How on earth can we utilize the cons to our advantage?

Let’s look at them one at a time.

  1. It’s hard to train in specific power and HR zones at specific cadences. That’s true. But for me, at times when I’m not in the middle of a training plan, I like the idea of just riding for its own sake. The single-speed is just the thing. Because I’m somewhat limited in comparison to my geared bike (my singlespeed’s also heavier!) I use those rides to ease off. My goal for that ride is to quite simply just enjoy it with no concerns beyond that.
  2. Reduces the choice of ride routes. As I alluded to in the above list, yes, some rides will just not be feasible pushing the gear inches you are on your singlespeed. In my mind, that’s the signal to go get some flatter alternative routes. They’re probably places I don’t usually go. While not everybody does well with change (and I’m probably one of them!) I tend to view the singlespeed as a wise teacher suggesting it’d be in my interest overall to plot out some good routes. You can never have too many routes I say! I like to have one for each compass direction #windplanning lol 🙂
  3. Starting from zero, a typical single gearing produces lower acceleration. Yeah, this one can be troublesome specially at junctions. I can say it might encourage me to learn to trackstand. But I can already trackstand. I just hate doing it with clip-ins. Perhaps it’s a lesson from my wise counsel to practice and gain confidence at it! #soundslikeaplan 🙂
  4. Stresses the legs a bit more than with gears. For me personally this was one of the main reasons to go back to mixing in a bit of single-speed. I’m not the youngest and I feel it’s a weakness of mine not being able to push hard and sustain it for a bit. That’s the crux of the single-speed plan I’m working on at the minute. It’s to maintain leg strength, which is a primary consideration for me at my age (50+) and possibly build on it.
  5. The ol’ knees might hint at potential aggro up ahead! Yes, I have felt a few tendons around the knee make themselves known since starting my single-speed for strength plan. Not something I can ignore, nor would I suggest anyone else ever would. I’m a big fan of foam rolling. And that seems to be completely alleviating the soreness. Were it not to, I’d definitely consider easing back. More likely adjusting my gear ratio.
  6. Your gear ratio becomes far more important. Yes, and the point above illustrates that. Too high a ratio and the knees can take the weight of it. For me, if the ratio is too low then my idea of single-speed road bike for strength gains just won’t work. I’m currently experimenting with a 46T:18T which seems just right for about 18mph. I switched from 46T:16T which felt like too much of a squeeze on the knees on the few little hills I had to grunt up. I think experimentation is the key here. So if you’re thinking of trying it, set some time (and a couple freewheels) aside for it.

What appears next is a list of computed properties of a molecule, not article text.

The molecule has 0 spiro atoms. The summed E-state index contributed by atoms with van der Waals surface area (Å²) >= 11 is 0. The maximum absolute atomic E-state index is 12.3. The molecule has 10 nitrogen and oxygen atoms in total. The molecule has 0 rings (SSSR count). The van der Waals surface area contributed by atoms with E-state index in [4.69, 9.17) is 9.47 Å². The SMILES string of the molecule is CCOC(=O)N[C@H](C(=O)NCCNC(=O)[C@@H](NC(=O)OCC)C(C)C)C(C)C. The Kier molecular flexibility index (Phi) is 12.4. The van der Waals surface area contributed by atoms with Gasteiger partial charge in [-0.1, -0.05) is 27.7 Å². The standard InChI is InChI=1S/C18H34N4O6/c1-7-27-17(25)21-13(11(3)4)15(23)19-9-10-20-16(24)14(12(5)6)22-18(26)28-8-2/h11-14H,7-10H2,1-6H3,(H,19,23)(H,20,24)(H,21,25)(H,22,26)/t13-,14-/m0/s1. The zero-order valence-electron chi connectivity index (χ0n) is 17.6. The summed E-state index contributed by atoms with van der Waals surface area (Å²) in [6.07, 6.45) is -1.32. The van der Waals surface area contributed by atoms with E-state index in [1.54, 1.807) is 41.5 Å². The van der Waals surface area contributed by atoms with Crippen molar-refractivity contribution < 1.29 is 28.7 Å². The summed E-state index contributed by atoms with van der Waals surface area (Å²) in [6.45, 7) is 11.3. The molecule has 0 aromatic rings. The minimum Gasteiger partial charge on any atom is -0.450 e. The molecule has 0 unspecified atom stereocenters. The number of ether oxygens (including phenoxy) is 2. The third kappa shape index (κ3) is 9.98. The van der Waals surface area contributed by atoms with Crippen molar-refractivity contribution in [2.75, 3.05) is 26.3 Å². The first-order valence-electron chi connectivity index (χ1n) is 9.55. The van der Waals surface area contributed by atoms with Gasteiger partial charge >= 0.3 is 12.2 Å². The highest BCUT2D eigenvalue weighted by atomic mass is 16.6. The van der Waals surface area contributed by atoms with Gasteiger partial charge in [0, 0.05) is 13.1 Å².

7. The gear ratio is never going to be perfect. I think it’s part of my personality to be independent. I think that’s why I like cycling so much, it’s not relying on public transport, nor on my car whose maintenance I know little about were anything to go wrong. And so that carries through to this notion of getting along any route on the strength of my legs alone. And this isn’t any kind of inner sanctimoniousness. It’s not about somehow proving single-speed as superior to gears. Because not only is that not true, it’s a wholly unhelpful sentiment. Rather, it’s about feeling the achievement and satisfaction of coping – because I guess coping is what we’re doing – with the terrain. We’re working within the physical constraints, and importantly, we’re succeeding. It’s telling yourself, I can do this, and I did it! 🙂 And keeping that sense of success and achievement high ensures we can cope with most things that rides throws at us and we know we can. And that sentiment can extend to other areas of our lives too. So yay for single-speed road bikes! 🙂
Getting your teeth count right is paramount. I’ve swapped out the original 16T for the Halo Clickster 18T #bringthenoize


Have a look at my accompanying vid showing the bike setup and build as well as a quick ride giving the outline of the advantages and disadvantages 🙂

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Thanks for reading, hope there’s something of interest or use to you up in there. Let me know! Take care meantime, ride safe and have fun no matter how many gears you got behind you! David.